I’ve been working since I was 16 years old. My family supported me as best they could, but I knew that education was my only way out of poverty.
In 2016, after a positive experience with a summer teacher training program called Breakthrough Collaborative — and triple-checking salary expectations to ensure I wouldn’t be impoverished — I decided that the classroom was for me.
I knew there would be obstacles, but I had no idea the challenges would prove so numerous. The heart of the matter was this: No one understands the core issues in recruiting and retaining teachers, especially teachers who are not white and middle class.
My experience is not unusual. Those who wring their hands over the ongoing teacher shortage and see the need for more educators of color often don’t get what prevents teachers like me from entering and staying in the profession.
I chose a teacher training program that requires about three months of unpaid work — better known as student teaching — over an alternative program where you are paid a salary to learn on the job. I knew the social and professional benefits I would accrue by receiving a degree from a highly ranked university, but it was expensive, especially since it was more or less impossible to hold a second (paid!) job while student teaching.
I surveyed 21 teachers of color in my university licensure program, and almost 80% had funding gaps, 66% of which involved the cost of tuition and the required three months of unpaid student teaching. That was my experience, too.
After graduating, I taught high school just outside Minneapolis. The students were predominantly non-white, and the teaching staff was overwhelmingly white.
I had imagined the emotional baggage that would come with being a perpetual outsider in a state where about 95% of the teaching staff is white, but I wasn’t prepared for the reaction of students. As a Black teacher, I was never under the impression that I would be a sort of superhero, but I did imagine that my race and background would differentiate me from my white colleagues, at least in a small way.
I soon realized that more than representing my Blackness to my students, I represented power, the power of a white establishment that had disrespected and disregarded their wellbeing. Black skin didn’t make me kin; thus, I remained an outsider even in my own classroom as I tried to break down barriers of resentment that educators — and American society, generally — had created over hundreds of years.
I soon realized that more than representing my Blackness to my students, I represented power.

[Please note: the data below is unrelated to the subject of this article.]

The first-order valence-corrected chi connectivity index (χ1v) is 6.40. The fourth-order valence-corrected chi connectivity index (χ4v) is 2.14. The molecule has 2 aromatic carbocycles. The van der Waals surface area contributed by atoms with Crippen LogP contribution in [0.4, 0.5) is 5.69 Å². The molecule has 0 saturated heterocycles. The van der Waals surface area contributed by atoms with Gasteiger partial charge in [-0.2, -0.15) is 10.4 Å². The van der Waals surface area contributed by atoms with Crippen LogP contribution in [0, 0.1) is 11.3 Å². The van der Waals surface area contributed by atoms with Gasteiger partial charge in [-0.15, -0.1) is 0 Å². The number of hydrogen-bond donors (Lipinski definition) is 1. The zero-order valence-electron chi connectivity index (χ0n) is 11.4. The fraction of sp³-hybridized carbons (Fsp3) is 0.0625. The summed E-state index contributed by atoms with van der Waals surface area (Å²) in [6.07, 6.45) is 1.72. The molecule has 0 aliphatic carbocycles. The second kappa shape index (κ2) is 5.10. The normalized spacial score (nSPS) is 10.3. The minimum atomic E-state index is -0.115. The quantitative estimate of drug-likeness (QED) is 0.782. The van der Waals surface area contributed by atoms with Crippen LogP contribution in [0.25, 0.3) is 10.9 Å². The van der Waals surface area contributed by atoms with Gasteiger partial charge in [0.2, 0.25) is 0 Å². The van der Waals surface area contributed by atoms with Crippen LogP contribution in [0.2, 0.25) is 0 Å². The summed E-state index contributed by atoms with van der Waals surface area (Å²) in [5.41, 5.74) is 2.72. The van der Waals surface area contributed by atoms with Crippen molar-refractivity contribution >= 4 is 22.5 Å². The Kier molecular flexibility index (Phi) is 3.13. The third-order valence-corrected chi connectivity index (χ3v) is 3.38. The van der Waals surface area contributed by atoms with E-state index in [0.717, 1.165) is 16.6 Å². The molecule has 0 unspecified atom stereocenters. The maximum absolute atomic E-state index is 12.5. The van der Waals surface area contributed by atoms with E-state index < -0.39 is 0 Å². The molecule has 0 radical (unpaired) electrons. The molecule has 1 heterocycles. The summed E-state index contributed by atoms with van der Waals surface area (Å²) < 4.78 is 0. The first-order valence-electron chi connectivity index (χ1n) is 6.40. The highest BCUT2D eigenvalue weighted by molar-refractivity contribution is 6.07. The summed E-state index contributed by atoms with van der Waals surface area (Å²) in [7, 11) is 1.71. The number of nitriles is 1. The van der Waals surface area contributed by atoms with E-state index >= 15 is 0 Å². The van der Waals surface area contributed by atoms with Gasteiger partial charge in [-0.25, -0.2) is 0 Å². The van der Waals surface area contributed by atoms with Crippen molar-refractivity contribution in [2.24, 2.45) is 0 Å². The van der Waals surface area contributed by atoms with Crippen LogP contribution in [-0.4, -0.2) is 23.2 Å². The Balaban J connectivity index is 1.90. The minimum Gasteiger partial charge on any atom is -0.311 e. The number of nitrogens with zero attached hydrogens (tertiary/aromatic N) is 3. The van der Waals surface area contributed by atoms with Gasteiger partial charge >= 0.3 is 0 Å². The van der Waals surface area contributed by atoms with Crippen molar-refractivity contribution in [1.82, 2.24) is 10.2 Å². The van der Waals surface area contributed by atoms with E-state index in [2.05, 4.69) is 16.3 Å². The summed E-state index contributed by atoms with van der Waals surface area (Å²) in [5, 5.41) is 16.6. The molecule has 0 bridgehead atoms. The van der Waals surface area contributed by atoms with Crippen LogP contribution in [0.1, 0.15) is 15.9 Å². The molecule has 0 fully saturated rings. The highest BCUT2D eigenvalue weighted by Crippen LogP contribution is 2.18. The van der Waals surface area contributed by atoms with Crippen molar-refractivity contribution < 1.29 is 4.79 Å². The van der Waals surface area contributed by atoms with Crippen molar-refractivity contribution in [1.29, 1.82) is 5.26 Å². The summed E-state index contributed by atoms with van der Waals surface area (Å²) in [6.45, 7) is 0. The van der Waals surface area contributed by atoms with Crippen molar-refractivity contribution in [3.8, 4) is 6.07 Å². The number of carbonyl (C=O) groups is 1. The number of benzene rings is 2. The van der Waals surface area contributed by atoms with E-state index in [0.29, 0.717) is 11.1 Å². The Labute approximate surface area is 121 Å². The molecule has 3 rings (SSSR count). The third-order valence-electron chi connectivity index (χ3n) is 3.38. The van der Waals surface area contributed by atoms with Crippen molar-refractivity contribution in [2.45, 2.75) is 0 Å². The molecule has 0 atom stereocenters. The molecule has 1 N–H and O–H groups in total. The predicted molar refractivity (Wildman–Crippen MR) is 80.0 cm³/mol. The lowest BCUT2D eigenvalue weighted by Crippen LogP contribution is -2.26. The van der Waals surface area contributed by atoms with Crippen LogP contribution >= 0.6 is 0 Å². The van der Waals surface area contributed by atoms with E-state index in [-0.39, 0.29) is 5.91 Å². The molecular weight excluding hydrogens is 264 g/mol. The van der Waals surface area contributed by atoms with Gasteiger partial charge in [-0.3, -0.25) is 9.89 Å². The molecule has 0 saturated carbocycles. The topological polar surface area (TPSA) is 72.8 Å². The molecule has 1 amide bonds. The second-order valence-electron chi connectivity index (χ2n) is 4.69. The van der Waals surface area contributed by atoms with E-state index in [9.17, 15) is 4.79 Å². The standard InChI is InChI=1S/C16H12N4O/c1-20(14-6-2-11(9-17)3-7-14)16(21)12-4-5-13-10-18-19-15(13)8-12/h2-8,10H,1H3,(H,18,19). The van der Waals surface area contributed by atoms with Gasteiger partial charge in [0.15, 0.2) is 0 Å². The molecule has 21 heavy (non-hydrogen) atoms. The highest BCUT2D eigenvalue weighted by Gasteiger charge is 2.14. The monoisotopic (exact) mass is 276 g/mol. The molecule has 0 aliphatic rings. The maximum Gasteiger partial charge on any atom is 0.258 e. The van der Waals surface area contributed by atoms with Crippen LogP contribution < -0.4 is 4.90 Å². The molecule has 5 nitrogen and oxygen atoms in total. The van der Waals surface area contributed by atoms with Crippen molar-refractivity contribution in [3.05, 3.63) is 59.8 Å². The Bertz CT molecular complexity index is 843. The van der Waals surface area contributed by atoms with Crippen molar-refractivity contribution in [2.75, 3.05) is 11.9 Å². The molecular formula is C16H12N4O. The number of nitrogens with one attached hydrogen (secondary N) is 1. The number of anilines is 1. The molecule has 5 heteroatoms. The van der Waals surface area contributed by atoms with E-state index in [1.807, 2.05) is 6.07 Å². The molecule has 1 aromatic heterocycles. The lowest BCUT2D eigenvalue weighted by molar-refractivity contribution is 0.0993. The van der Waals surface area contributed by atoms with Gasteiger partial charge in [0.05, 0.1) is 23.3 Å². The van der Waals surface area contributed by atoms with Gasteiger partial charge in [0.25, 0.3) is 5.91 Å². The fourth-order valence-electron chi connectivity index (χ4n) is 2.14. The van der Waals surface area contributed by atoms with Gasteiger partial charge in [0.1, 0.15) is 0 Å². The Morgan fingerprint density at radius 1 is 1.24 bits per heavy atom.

My students saw my high academic standards as targeting them; they mistook feedback for animosity, and when they said my class was ‘too hard’ after I assigned a five-paragraph essay to my seniors, my principal sided with them and threw my authority away.
The administration appeared more concerned with graduation rates than with proficiency and growth. My students were poised to achieve so much more if the system actually cared.
When you question these low and racist standards, you risk being isolated from staff, targeted by administrators, and called inadequate because this child never had a problem in English before you came along. I could endure abuse from parents and students, or I could endure abuse from the school administration team — but I couldn’t do both. So I quit that job, but I stayed with teaching, albeit 4,000 miles away.
I moved to East London and now have a job at a local state school, teaching students ages 11-18. There is the expectation that schools are safe, children are looked after, and students learn. And these small things have made the biggest difference.
But some days, when I see my kids playing during break time or creating incredible essays and analyses of complex works, I’m wracked with guilt. Guilt that I can’t give back to the system that made me, back to the other children that came from neighborhoods like mine, and guilt that I left everyone behind.
Organizations like Sharif El-Mekki’s Center for Black Educator Development and the Man Up Teacher Fellowship are looking to improve the recruitment and retention of Black teachers, but the systemic issues are bound to continue when solutions tackle the effects, not the cause.
American schools love Black teachers until we disagree with you.
Jasmine Lane is an English teacher and Key Stage 3 coordinator for curriculum. She lives in London and, when not teaching, spends her time in the many museums that the city has to offer. You can follow her at @MsJasmineMN.